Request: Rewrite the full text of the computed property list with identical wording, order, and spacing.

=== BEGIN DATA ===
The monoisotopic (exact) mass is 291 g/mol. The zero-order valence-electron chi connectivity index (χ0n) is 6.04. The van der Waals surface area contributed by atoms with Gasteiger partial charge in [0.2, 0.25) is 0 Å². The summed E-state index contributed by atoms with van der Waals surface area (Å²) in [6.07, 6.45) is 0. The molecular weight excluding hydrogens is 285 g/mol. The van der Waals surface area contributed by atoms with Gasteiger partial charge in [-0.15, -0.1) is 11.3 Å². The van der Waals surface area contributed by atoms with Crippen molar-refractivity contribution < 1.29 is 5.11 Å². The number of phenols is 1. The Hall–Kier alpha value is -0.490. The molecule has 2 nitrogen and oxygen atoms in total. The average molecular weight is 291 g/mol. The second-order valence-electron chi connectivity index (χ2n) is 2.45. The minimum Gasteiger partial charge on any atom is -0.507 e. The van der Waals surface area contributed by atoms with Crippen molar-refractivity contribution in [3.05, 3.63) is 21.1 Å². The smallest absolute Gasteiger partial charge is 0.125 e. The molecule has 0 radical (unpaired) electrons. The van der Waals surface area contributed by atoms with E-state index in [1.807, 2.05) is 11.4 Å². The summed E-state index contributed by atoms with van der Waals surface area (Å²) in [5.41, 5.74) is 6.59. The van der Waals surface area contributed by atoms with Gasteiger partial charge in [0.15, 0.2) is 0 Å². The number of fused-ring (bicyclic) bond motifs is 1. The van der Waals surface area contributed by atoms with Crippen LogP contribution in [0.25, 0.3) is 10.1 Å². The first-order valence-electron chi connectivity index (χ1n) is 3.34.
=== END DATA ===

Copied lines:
The monoisotopic (exact) mass is 291 g/mol. The zero-order valence-electron chi connectivity index (χ0n) is 6.04. The van der Waals surface area contributed by atoms with Gasteiger partial charge in [0.2, 0.25) is 0 Å². The summed E-state index contributed by atoms with van der Waals surface area (Å²) in [6.07, 6.45) is 0. The molecular weight excluding hydrogens is 285 g/mol. The van der Waals surface area contributed by atoms with Gasteiger partial charge in [-0.15, -0.1) is 11.3 Å². The van der Waals surface area contributed by atoms with Crippen molar-refractivity contribution < 1.29 is 5.11 Å². The number of phenols is 1. The Hall–Kier alpha value is -0.490. The molecule has 2 nitrogen and oxygen atoms in total. The average molecular weight is 291 g/mol. The second-order valence-electron chi connectivity index (χ2n) is 2.45. The minimum Gasteiger partial charge on any atom is -0.507 e. The van der Waals surface area contributed by atoms with Crippen molar-refractivity contribution in [3.05, 3.63) is 21.1 Å². The smallest absolute Gasteiger partial charge is 0.125 e. The molecule has 0 radical (unpaired) electrons. The van der Waals surface area contributed by atoms with E-state index in [1.807, 2.05) is 11.4 Å². The summed E-state index contributed by atoms with van der Waals surface area (Å²) in [5.41, 5.74) is 6.59. The van der Waals surface area contributed by atoms with Gasteiger partial charge in [0.15, 0.2) is 0 Å². The number of fused-ring (bicyclic) bond motifs is 1. The van der Waals surface area contributed by atoms with Crippen LogP contribution in [0.25, 0.3) is 10.1 Å². The first-order valence-electron chi connectivity index (χ1n) is 3.34.